Counting our blessings

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category icon Columns, Opinion

It’s that time of year when we count our blessings. In America, they are abundant, especially this year.

For starters, the unemployment rate is down from 7 percent last December to 5.8 percent. Washington State mirrors the national average. Housing starts, retail sales and our gross domestic product are all up from last year, signs of an improving economy.

Since consumer spending drives economic growth, low interest rates have helped. Home mortgages and auto loans hover in the 3 to 4 percent range. Contrast that to Russia, where interest rates are nearing 20 percent as bankers struggle to keep investors in the market as the ruble plunges.

Thanks to new “fracking” technology, America is rapidly becoming energy independent, dropping the national average price of gasoline to $2.47; $2.76 in Washington State.

Because of plunging gas prices, Bloomberg reports that holiday shoppers started the season with extra money in their wallets. The cheapest gasoline prices since 2010 amount to about $500 in annual savings for the average American.

Compare that to the Europe where a gallon of petrol costs as much as $9.26 in Norway. In Italy, where a gallon of gasoline costs $8.11 and the average wage is $97 per day, 8.3 percent of a worker’s daily earnings go to pay for a gallon of fuel.

This year also brought good news for Washington State agriculture. Washington’s apple growers celebrated a record harvest of 150 million boxes this year, compared to 129 million boxes in 2012.

Fortunately, our region didn’t suffer a severe drought like California, a state that lost 428,000 acres of irrigated cropland and an estimated 17,000 part-time jobs because of water shortages. The University of California at Davis reports the statewide economic cost of the 2014 California drought is expected to total around $2.2 billion, nearly as much as the entire value of Washington’s 2012 apple production, our state’s largest agriculture crop.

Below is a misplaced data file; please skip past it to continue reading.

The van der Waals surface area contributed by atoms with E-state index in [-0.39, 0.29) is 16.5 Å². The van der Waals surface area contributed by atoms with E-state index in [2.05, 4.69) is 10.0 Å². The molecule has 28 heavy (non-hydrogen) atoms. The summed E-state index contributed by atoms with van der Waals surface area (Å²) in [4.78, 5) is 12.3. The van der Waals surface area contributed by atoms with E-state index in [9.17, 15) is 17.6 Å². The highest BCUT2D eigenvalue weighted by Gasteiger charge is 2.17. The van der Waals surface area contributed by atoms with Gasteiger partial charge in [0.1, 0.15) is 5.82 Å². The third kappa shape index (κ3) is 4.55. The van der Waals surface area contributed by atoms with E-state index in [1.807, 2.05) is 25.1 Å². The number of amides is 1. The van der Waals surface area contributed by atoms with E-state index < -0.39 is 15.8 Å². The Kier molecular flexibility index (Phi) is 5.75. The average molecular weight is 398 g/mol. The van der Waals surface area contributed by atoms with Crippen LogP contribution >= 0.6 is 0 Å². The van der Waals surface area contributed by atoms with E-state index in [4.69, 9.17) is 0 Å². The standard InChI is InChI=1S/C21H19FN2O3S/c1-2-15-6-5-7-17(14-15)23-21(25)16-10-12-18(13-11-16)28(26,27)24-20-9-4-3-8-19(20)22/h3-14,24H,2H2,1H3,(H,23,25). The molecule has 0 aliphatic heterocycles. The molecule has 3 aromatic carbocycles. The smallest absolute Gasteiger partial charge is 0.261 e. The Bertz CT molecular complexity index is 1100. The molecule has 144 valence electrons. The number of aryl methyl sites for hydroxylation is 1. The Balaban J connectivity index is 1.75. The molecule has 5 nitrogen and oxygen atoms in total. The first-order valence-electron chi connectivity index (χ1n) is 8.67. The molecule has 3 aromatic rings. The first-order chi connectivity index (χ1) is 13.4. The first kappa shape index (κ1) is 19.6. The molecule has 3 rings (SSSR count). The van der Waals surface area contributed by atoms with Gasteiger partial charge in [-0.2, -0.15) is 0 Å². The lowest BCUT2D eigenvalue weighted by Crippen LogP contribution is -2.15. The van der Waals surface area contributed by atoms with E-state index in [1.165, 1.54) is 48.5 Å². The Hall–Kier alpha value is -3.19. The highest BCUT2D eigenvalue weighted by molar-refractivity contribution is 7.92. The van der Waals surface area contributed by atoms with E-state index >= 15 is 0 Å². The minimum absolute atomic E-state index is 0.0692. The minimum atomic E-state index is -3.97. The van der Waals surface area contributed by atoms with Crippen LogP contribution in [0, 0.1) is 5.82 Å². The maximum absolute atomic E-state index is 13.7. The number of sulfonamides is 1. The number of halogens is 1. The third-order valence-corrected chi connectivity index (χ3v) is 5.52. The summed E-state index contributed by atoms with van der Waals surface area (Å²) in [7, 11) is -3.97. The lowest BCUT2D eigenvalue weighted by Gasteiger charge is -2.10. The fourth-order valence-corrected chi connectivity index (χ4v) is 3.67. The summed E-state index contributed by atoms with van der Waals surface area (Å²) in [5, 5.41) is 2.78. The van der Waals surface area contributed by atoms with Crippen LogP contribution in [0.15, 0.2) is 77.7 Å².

Sufficient water supplies kept our electric rates for homes, businesses and industries among the lowest in the world, while providing migrating salmon with ample stream flows. The Columbia River salmon runs were the best in 75 years, and on a single day last September, 67,000 salmon swam up the river past Bonneville Dam. That was four times as many as on any day in the 1990s.

Good news this year for Boeing, as well. Reuters reports that Boeing has net orders of 1,274 for the year as of Dec. 2, and has delivered 647 aircrafts – nearly 20 percent more than chief rival Airbus.

The good news for local workers is that Boeing will fabricate the giant wing for the new 777X in Everett and has ramped up production of its popular 737 in Renton to 42 per month. The company announced plans to produce 52 a month by 2018.

Of course, things are not rosy for everyone, but they are much better now than they have been since the beginning of “the great recession” in 2008.

There are still many people looking for work, too many jobs are part-time, and the job opportunities for many college graduates, in particular, are meager. Terrorists, whether they are blood-thirsty militants like the Taliban or ISIS, or internet hackers like the North Koreans who nailed Sony, are still worrisome.

We still have a growing national debt, but we have the ability to stop borrowing and begin repaying it. America is blessed with enormous energy potential, creative people and industrious workers. That is a recipe for success, as long as our political leaders don’t shackle it.

The best Christmas present we can give ourselves is the freedom to do what we do best: innovate.

Don C. Brunell is a business analyst, writer and columnist. He recently retired as president of the Association of Washington Business, the state’s oldest and largest business organization, and now lives in Vancouver. He can be contacted at